Contrary to public perception, the Wall Street Crash of 1929 was not the major catastrophe of the Great Depression; it was merely the precipitating event. In fact it was the bankruptcy of Credit-Anstalt in 1931 that made the Depression truly global, and crippled banks throughout Europe and North America. The resulting run on banks throughout the world, with numerous banking failures, was the catalyst that accelerated the rise in global unemployment. When Franklin Roosevelt assumed the U.S. presidency in 1933, his first major task was to attend to the deplorable state of U.S. banking. That reality was at least in part attributable to a chain reaction of financial failures that stemmed from the insolvency of Credit-Anstalt.

Now we are in 2009, with the subprime mortgage securities debacle having been the underlying cause of the state of insolvency afflicting America’s largest banks. The U.S. government, including Congress, Treasury and the Fed, have injected or issued backstop guarantees to the tune of $13 trillion, in a frantic effort aimed at keeping these zombie financial institutions artificially alive. Yet, in this truly global economic and financial crisis, events in other parts of the world may render mute and futile all the trillions of dollars the U.S. is borrowing to save the American and global financial system. As in 1931, it may well be the Austrian banking sector that is the final nail in the coffin of the current globalized financial order.

With the fall of communism, former East Bloc European states were encouraged to borrow heavily by their Western brethren, with Austrian banks leading the way. Governments in Eastern Europe borrowed massively to finance the modernization of their industries, with the goal of providing lower-cost industrial goods and commodities to consumers throughout Western Europe. In addition, consumers in Eastern Europe were encouraged to borrow money in Euro currency at low interest rates for homes and consumer durables. When the Global Economic Crisis hit Europe, demand destruction afflicted the highly leveraged new industrial plants in Eastern Europe. In addition, the consumers who unwisely borrowed money from Western banks in Euros were devastated by the collapse of their home currencies. A new housing crisis has arisen in lands as diverse as Hungary, Bulgaria and Romania.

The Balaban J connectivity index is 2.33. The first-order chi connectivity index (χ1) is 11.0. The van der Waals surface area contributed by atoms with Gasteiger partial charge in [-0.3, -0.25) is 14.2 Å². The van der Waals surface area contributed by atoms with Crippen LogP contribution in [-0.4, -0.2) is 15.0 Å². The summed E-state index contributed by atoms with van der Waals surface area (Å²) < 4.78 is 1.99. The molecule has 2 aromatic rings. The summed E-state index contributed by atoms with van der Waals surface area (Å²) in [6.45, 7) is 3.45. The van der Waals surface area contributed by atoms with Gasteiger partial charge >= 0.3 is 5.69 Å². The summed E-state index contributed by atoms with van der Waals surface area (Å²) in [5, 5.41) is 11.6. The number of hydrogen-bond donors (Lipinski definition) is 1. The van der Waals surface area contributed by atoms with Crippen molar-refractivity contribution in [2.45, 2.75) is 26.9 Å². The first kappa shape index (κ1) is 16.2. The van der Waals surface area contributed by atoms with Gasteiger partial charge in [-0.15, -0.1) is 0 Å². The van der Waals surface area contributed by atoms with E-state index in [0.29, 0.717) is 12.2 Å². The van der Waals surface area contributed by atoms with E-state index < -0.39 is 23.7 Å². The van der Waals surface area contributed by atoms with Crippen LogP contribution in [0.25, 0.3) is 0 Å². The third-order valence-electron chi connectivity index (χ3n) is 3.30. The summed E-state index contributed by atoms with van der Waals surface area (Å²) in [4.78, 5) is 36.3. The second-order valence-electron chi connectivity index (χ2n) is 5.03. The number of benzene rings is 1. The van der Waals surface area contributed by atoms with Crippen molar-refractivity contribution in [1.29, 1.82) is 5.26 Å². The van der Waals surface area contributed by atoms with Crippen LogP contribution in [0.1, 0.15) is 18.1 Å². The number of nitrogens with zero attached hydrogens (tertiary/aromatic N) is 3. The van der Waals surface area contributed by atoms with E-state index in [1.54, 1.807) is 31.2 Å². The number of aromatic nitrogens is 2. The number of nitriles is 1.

The non-performing assets on the balance sheets of European banks are enormous, and have affected many countries throughout the Eurozone. However, in terms of percentage of toxic assets to GDP, no European state is in as precarious a state as Austria. More than $250 billion in bad assets are poisoning the balance sheets of Austrian banks, a sum equal to more than 62% of the nation’s GDP. By way of comparison, if the admittedly shaky U.S. banks held toxic assets in the same ratio to GDP, this would equal $8.7 trillion dollars in bad assets. If America’s banking disaster was on the same scale as Austria’s, it would require a dozen TARP programs to cover the holes on the balance sheets.

Is another Credit-Anstalt catastrophe in the works? The macroeconomic data emerging from Europe looks increasingly gloomy. In addition, the European Union is proving to be both disunited and uncoordinated in facing up to mounting evidence of a financial avalanche that may bury the Union and everything else with it, including the common currency. Policymakers throughout Europe are arguing over Eastern European stabilization funds, protectionism versus “free trade,” and other issues, both real and distractions, while the financial underpinning of the entire European economic system is ablaze.

Just as Iceland was the first nation to become nationally insolvent due to bank failures stemming from the Global Economic Crisis, Austria may be fated to endure a similar disastrous outcome. Should Austria’s banks fail as spectacularly as did the Credit-Anstalt back in 1931, the impact on the world’s financial and economic order will be at least as catastrophic and likely much worse. It is indeed timely for Paul Krugman to state the obvious regarding the looming Austrian banking crisis, irrespective of the indignation pouring out of Vienna.

Will 2009 prove to be 1931 redux? The indicators favor the pessimists far more than the optimists. Nobel Prize winning economist Paul Krugman has issued a sober warning, which hopefully will not be drowned out by the hyperbole of reality-denying European politicians.